Thursday, April 18

What Online Trolls Targetting Natasa Stankovic Tell Us About Our Treatment of Women

The online harassment faced by cricketer's wives like Anushka Sharma and Natasha Stankovic. exposes a deep-rooted issue of sexism.

The recent online abuse directed at Natasa Stankovic, wife of cricketer Hardik Pandya, following Mumbai Indians’ poor performance in the IPL, is a deplorable but unsurprising incident. It exposes a deep-seated issue within Indian society – our casual acceptance of misogyny disguised as cricketing passion.

When Performance Becomes Personal

Anushka Sharma, wife of Indian cricket captain Virat Kohli, has been a target for years. Her every social media post is dissected during Kohli’s batting slumps. The narrative often revolves around her being a “distraction” or a symbol of “bad luck.” This is not only disrespectful to Sharma but also reinforces the archaic notion that women are somehow responsible for men’s failures.

This isn’t an isolated incident. Sagarika Ghatge, wife of former cricketer Zaheer Khan, and Sanjana Ganesan, wife of cricketer Jasprit Bumrah, have also faced similar harassment online. The message is clear: a husband’s on-field performance is a reflection on his wife’s character or even her ability to “manage” her man.

Beyond the Cricketing Fanatic

These attacks expose a societal problem, not just a flaw within cricket fandom. They expose the ease with which we resort to sexism when emotions run high. It demonstrates that for many men, women – particularly those associated with successful men – are easy targets for online vitriol.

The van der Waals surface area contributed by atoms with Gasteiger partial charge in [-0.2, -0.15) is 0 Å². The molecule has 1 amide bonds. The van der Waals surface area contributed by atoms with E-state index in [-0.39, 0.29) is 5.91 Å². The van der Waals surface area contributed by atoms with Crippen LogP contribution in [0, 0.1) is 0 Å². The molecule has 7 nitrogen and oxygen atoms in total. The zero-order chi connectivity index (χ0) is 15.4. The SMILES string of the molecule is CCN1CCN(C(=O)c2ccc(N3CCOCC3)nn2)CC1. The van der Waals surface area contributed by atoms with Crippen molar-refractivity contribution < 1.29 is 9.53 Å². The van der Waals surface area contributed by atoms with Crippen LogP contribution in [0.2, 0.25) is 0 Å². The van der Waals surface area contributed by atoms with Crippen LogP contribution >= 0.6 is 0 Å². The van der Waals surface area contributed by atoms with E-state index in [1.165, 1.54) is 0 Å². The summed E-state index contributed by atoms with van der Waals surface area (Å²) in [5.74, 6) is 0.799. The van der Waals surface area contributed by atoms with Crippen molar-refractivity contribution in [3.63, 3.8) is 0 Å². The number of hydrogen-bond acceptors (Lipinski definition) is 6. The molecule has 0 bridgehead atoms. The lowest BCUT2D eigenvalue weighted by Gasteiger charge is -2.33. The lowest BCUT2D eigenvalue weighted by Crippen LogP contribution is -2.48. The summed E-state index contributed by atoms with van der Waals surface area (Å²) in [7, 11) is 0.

This type of trolling isn’t limited to cricketers’ wives. It’s a problem faced by women in all walks of life – actresses, journalists, politicians. It’s a way to silence dissenting voices and control the narrative.

Time to Rethink the Rules of the Game

The BCCI, the governing body of cricket in India, needs to take a stronger stance against online abuse. Social media platforms must be held accountable for creating a safe space for users and for effectively managing online harassment.

But more importantly, we, the fans, need to change the game. We need to call out sexism when we see it. We need to understand that a cricketer’s wife is just that – his wife. Her life and social media presence are independent of his professional performance.

Anushka Sharma, Natasa Stankovic, and countless other women deserve better. Let’s hold our cricketers accountable for their game, but let’s also hold ourselves accountable for the kind of online environment we create. The spirit of the game deserves better than this.

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